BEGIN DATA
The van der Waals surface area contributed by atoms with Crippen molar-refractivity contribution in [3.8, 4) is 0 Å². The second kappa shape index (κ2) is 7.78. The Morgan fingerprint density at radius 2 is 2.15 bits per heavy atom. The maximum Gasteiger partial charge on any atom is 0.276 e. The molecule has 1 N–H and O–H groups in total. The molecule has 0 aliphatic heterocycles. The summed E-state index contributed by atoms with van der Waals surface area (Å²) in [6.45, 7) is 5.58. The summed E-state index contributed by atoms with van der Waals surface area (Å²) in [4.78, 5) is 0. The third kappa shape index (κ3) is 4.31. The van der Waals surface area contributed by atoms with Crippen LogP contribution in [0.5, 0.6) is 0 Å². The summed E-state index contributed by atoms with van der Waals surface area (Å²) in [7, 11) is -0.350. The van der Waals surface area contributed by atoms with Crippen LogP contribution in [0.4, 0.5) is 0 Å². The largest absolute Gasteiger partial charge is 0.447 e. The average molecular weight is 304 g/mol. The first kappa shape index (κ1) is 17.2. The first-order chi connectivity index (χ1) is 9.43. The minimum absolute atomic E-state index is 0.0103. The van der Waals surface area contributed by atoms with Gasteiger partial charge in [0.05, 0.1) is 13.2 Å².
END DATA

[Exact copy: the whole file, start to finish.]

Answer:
The van der Waals surface area contributed by atoms with Crippen molar-refractivity contribution in [3.8, 4) is 0 Å². The second kappa shape index (κ2) is 7.78. The Morgan fingerprint density at radius 2 is 2.15 bits per heavy atom. The maximum Gasteiger partial charge on any atom is 0.276 e. The molecule has 1 N–H and O–H groups in total. The molecule has 0 aliphatic heterocycles. The summed E-state index contributed by atoms with van der Waals surface area (Å²) in [6.45, 7) is 5.58. The summed E-state index contributed by atoms with van der Waals surface area (Å²) in [4.78, 5) is 0. The third kappa shape index (κ3) is 4.31. The van der Waals surface area contributed by atoms with Crippen LogP contribution in [0.5, 0.6) is 0 Å². The summed E-state index contributed by atoms with van der Waals surface area (Å²) in [7, 11) is -0.350. The van der Waals surface area contributed by atoms with Crippen LogP contribution in [0.4, 0.5) is 0 Å². The largest absolute Gasteiger partial charge is 0.447 e. The average molecular weight is 304 g/mol. The first kappa shape index (κ1) is 17.2. The first-order chi connectivity index (χ1) is 9.43. The minimum absolute atomic E-state index is 0.0103. The van der Waals surface area contributed by atoms with Gasteiger partial charge in [0.05, 0.1) is 13.2 Å².